Q.  Is offering remote working solution not influencing whether a mobility assignment is actually necessary?

Eva Lu:  Remote working is one type of the cross-border moves in our policy portfolio. The remote working arrangement applies to employees who perform the duties of a job that is located in a country that is different from the one where they live. We don't expect the remote working solution would completely replace the physical mobility assignment, however the Covid did trigger the discussions on how we’d leverage all available options to customize our solution and better cater for the talent and business needs with the constraints in the current environment, and what are the opportunities to be more efficient in our program management in a long run.

Catch up with the video discussion here: 

Developing and Optimizing Talent in APAC

Find out more about Jayne, Eva and Charlotte here:

Jayne Line, APAC Regional Head Talent Mobility Operations Strategy, Johnson & Johnson

Jayne is a well-known and respected global mobility leader, with deep experience in developing and executing mobility program strategies across multiple business sectors. Jayne has held roles both in-house (Kraft Foods, Unilever, Publicis, Facebook ) and at consultancies (Deloitte, Cartus) . With more than 19 years of accumulated mobility expertise, she has worked in London, Tokyo and Singapore and currently leads the APAC Talent Mobility Operations team at Johnson & Johnson, which encompasses people experience & executive mobility.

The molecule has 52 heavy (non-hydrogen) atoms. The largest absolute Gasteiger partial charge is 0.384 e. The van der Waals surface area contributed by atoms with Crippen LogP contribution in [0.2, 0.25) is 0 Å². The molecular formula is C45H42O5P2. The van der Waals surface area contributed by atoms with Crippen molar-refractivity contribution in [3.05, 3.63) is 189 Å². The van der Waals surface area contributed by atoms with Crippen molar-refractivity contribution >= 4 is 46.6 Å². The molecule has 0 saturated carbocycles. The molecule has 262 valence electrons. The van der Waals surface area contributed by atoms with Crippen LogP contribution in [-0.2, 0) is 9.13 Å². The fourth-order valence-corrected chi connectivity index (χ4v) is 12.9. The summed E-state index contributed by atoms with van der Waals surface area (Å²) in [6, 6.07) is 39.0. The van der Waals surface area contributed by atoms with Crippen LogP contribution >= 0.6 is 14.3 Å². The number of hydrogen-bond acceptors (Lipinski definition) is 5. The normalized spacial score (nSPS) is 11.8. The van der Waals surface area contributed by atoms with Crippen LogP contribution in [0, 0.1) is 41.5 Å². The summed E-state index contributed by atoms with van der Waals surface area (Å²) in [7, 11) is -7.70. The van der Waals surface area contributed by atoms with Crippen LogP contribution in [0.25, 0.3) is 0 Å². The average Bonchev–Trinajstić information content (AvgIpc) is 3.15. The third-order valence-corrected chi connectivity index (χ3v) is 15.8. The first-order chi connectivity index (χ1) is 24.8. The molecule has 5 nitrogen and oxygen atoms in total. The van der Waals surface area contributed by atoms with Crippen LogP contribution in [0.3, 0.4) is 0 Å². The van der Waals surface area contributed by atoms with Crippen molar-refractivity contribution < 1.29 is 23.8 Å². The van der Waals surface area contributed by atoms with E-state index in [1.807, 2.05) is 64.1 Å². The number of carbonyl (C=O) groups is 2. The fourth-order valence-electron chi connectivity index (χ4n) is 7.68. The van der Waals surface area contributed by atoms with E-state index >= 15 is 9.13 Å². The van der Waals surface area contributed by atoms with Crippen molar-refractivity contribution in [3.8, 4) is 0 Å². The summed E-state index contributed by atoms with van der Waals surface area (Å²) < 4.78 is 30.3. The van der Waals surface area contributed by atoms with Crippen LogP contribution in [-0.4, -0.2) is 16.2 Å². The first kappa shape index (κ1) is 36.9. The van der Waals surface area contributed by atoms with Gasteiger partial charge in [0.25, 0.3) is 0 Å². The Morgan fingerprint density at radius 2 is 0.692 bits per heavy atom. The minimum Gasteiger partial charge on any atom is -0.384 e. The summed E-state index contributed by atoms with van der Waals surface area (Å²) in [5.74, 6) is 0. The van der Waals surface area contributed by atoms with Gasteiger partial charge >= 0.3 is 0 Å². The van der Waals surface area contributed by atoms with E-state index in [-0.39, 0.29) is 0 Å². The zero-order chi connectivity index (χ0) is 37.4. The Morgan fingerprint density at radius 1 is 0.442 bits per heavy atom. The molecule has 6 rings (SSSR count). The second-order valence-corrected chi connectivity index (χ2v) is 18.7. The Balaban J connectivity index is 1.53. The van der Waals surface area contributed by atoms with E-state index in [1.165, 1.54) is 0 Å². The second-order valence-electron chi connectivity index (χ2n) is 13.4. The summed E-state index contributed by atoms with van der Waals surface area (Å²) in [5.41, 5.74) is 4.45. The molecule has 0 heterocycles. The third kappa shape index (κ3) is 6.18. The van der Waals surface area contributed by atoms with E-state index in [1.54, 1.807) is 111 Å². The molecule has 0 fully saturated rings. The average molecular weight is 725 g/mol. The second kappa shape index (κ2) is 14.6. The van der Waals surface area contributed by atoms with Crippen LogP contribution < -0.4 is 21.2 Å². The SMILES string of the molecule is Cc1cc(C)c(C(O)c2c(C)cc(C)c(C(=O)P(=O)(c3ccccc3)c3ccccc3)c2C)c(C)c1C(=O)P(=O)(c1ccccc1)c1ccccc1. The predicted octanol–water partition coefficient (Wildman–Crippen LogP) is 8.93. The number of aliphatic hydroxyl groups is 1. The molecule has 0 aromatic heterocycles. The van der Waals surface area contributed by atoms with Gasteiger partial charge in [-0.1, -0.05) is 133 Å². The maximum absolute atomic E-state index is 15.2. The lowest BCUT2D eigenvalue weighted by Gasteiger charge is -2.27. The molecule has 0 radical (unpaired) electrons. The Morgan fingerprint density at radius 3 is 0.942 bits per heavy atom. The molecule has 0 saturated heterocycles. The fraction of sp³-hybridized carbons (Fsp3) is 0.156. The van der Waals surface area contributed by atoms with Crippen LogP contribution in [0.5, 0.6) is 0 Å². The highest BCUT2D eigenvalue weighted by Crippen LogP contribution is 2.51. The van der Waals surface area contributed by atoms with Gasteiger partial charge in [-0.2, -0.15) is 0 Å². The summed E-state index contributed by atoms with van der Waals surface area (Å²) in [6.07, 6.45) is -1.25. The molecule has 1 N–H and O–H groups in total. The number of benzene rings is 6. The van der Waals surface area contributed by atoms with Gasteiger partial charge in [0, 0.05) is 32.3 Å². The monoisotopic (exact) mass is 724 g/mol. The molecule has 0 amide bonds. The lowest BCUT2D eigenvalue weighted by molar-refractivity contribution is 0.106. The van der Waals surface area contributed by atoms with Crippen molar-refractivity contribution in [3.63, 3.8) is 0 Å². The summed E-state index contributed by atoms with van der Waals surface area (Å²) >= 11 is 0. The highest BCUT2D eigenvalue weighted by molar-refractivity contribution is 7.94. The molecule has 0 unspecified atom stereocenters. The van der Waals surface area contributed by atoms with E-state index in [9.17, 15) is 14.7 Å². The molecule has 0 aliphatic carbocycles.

Eva Lu, Total Rewards Program Lead, APAC, Cargill Investments, China

Eva has nearly 15 years of experience in multiple areas within Human Resources and Total Rewards which consists of Compensation, Global Mobility, Benefits. Eva currently holds the position of the Regional Total Rewards Lead at Cargill for the APAC region to provide Total Rewards expertise to the businesses, manage regional governance and lead/support in ensuring a complete understanding of Cargill Total Rewards purposes and practices in the region. Eva is based in Shanghai, China. Eva holds a bachelor’s degree in Engineering and a master’s degree in Management from Shanghai Jiao Tong University, in Shanghai, China.

Charlotte Stevenson, Global Talent Officer,  Australian Government

Charlotte Stevenson is Australia’s Global Talent Officer responsible for the UK, Europe and Israel. Charlotte works in partnership with business and industry sectors, universities, employers and Australian government partners to identify top talent across the region, for migration to Australia via Australia’s Global Talent Program. A key aspect of this program is to identify innovative start-ups and scale-ups looking for expansion opportunities in the Asia-Pacific, as well as identifying highly skilled individuals looking to contribute to the Australian economy.

Many thanks to Jayne, Eva, Charlotte and all our superb speakers

And all our event sponsors: